Fifty Years After Ole Miss Is Integrated, the School’s History Is Recalled

A student holds up a shirt honoring James Meredith, and Meredith.

Fifty Years After Ole Miss Is Integrated, the School’s History Is Recalled

The history of James Meredith, the first Black student at the University of Mississippi 50 years ago, is remembered by students at the school.

Published October 3, 2012

Photos from left: A student holds up a shirt honoring James Meredith, and Meredith. (Photos from left: Lance Caleb Lee, Courtesy of Wikicommons)

It was 50 years ago when James Meredith was escorted by federal marshals to enroll as the first Black student to attend the University of Mississippi, ending a standoff between the state’s governor and President John F. Kennedy.

And while that piece of history is now five decades old, it seems to carry huge significance for the students who attend the Oxford, Mississippi, campus. The students, both Black and white, marked the 50th anniversary with a number of special events.

“I think many African-American students here understand that we are the beneficiaries of what James Meredith went through,” said Larry Smith, a senior at the University of Mississippi majoring in pre-nursing. “We realize the sacrifice he made. And without that sacrifice, we wouldn’t be here.”

Indeed, the integration of Ole Miss was commemorated by members of Black fraternities and sororities spearheading a walk through the campus, stopping at the places of significance in the James Meredith story.

They walked along University Avenue, where Mississippi Gov. Ross Barnett sought to deny Meredith access to the school. They also stopped at Baxter Hall, the dormitory where Meredith lived and the University Lyceum, where Meredith enrolled as the first African-American student at the school. They also made a stop by the statue of Meredith on the campus.

“At each stop, a student would read a passage about the significance of that particular place,” Smith said,

In 1961, Barnett sought to block Meredith by having the Legislature pass a law that “prohibited any person who was convicted of a state crime from admission to a state school.” The law was directed at Meredith, who had been convicted of “false voter registration.” Since passage of its 1890 constitution, the state had voter registration rules that effectively disfranchised black voters.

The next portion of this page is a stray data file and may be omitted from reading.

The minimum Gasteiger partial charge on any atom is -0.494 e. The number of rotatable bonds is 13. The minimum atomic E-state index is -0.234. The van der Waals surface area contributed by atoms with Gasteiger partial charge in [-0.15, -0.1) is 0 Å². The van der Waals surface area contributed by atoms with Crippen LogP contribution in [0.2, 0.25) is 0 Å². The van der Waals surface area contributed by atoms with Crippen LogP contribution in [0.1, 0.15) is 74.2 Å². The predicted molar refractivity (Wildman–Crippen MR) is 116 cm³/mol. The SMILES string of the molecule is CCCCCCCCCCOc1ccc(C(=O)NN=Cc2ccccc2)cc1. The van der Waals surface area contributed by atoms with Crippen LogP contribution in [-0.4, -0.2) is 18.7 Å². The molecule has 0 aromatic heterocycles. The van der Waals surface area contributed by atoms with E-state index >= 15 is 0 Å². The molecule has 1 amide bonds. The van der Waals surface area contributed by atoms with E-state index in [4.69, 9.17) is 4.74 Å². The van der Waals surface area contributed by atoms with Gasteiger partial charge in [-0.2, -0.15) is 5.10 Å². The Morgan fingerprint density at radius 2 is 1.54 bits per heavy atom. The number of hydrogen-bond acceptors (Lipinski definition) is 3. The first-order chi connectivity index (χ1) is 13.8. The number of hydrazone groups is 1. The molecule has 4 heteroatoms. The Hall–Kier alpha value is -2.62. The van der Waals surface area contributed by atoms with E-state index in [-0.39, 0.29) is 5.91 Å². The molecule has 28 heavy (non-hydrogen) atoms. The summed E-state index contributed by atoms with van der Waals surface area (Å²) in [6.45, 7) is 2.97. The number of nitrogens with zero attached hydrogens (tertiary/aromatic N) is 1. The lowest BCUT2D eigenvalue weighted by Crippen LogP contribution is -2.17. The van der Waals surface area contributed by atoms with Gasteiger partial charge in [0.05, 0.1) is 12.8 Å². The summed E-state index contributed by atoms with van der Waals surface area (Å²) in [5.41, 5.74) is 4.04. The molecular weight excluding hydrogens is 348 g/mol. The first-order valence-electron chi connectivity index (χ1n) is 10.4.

Initially, Meredith was barred from entering the campus. But Robert F. Kennedy, the United States Attorney General, held talks with Barnett, who ultimately agreed to allow Meredith to be enrolled. His enrollment was protested by a number of white students and segregationists.

Although Meredith enrolled, it took the attorney general calling in 500 United States marshals who were supported by the 70th Army Engineer Combat Battalion as well as troops from the Mississippi Army National Guard.

In the violent clash, two people died, including French journalist Paul Guihard, who was on assignment for the London Daily Sketch.

“Knowing what he had to go through just to register for classes gives me a sense of appreciation,” said Smith, who is president of the university’s chapter of Kappa Alpha Psi Fraternity.

“It shows how important education should be for all of us,” he added. “It instills in me the need to strive for achievement in every aspect of life. James Meredith opened the doors for everyone.”

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Written by Jonathan P. Hicks


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